The other day in my English Corner (yīngyǔ jiǎo 英语角, basically a club for speaking English), we were talking about publicity stunts and someone used a little electronic dictionary to translate “stunt” as:
If you click on the hanzi above you’ll be taken to MDBG where you see that it’s more like “antics” or “shenanigans” than stunts that a stuntman would do. That’s fine. The definition seemed appropriate enough.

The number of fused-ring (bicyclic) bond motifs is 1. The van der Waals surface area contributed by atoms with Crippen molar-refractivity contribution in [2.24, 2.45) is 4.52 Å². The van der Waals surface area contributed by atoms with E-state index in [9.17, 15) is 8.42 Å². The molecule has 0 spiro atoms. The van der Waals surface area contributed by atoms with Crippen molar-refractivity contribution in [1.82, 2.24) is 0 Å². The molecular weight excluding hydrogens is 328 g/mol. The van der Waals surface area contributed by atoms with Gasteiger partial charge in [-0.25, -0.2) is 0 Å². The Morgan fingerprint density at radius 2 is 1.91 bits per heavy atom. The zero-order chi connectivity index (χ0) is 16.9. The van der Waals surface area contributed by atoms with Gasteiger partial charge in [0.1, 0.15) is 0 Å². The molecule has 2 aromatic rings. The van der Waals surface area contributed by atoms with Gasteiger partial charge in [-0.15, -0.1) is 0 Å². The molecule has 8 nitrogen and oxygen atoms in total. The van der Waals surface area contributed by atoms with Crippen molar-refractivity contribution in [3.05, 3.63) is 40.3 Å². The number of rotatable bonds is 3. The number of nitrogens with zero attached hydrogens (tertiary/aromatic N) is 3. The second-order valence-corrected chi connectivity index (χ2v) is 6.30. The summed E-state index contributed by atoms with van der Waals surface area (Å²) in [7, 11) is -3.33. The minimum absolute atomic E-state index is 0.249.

The problem was, no one in the room of about eight Chinese university students knew how to pronounce the first character: 噱. Even one student who got a 98 percent (giving him the highest grade possible) on the Mandarin Test (pǔtōnghuà cèshì 普通话测试, discussed briefly here) didn’t know how to pronounce it.
Finally, someone looked it up in a cell phone or electronic dictionary that had pinyin and announced it was “xue2.” I guess it’s such an obscure character that it doesn’t really belong on David Moser’s list of common yet hard Hanzi. But still, good thing pinyin exists. Otherwise, they would have had méi bànfǎ 没办法 to find out how to say it.